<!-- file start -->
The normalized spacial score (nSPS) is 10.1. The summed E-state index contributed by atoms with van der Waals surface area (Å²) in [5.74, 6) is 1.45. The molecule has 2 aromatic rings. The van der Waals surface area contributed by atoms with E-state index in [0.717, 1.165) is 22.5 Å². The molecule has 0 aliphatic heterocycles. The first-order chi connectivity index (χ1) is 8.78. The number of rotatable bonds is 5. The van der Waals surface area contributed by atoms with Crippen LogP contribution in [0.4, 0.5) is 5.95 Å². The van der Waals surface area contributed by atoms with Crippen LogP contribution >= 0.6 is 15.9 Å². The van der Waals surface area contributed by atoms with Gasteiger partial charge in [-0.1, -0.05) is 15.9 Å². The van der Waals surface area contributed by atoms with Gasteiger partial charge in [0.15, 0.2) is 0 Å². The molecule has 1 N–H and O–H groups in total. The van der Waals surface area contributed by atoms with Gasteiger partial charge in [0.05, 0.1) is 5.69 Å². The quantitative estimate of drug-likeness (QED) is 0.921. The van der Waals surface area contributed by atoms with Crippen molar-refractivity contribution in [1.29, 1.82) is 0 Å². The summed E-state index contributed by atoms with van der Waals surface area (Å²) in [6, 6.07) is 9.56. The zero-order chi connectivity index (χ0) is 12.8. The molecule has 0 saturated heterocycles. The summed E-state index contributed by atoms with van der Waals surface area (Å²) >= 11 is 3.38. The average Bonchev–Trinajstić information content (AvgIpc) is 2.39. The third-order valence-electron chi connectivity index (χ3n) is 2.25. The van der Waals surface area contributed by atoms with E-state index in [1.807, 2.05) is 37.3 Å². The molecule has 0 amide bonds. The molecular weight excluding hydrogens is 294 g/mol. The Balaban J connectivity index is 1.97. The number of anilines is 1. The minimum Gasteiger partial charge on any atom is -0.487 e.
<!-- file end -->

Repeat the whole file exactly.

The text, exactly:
The normalized spacial score (nSPS) is 10.1. The summed E-state index contributed by atoms with van der Waals surface area (Å²) in [5.74, 6) is 1.45. The molecule has 2 aromatic rings. The van der Waals surface area contributed by atoms with E-state index in [0.717, 1.165) is 22.5 Å². The molecule has 0 aliphatic heterocycles. The first-order chi connectivity index (χ1) is 8.78. The number of rotatable bonds is 5. The van der Waals surface area contributed by atoms with Crippen LogP contribution in [0.4, 0.5) is 5.95 Å². The van der Waals surface area contributed by atoms with Crippen LogP contribution >= 0.6 is 15.9 Å². The van der Waals surface area contributed by atoms with Gasteiger partial charge in [-0.1, -0.05) is 15.9 Å². The van der Waals surface area contributed by atoms with Gasteiger partial charge in [0.15, 0.2) is 0 Å². The molecule has 1 N–H and O–H groups in total. The van der Waals surface area contributed by atoms with Gasteiger partial charge in [0.05, 0.1) is 5.69 Å². The quantitative estimate of drug-likeness (QED) is 0.921. The van der Waals surface area contributed by atoms with Crippen molar-refractivity contribution in [1.29, 1.82) is 0 Å². The summed E-state index contributed by atoms with van der Waals surface area (Å²) in [6, 6.07) is 9.56. The zero-order chi connectivity index (χ0) is 12.8. The molecule has 0 saturated heterocycles. The summed E-state index contributed by atoms with van der Waals surface area (Å²) >= 11 is 3.38. The average Bonchev–Trinajstić information content (AvgIpc) is 2.39. The third-order valence-electron chi connectivity index (χ3n) is 2.25. The van der Waals surface area contributed by atoms with E-state index in [1.807, 2.05) is 37.3 Å². The molecule has 0 amide bonds. The molecular weight excluding hydrogens is 294 g/mol. The Balaban J connectivity index is 1.97. The number of anilines is 1. The minimum Gasteiger partial charge on any atom is -0.487 e.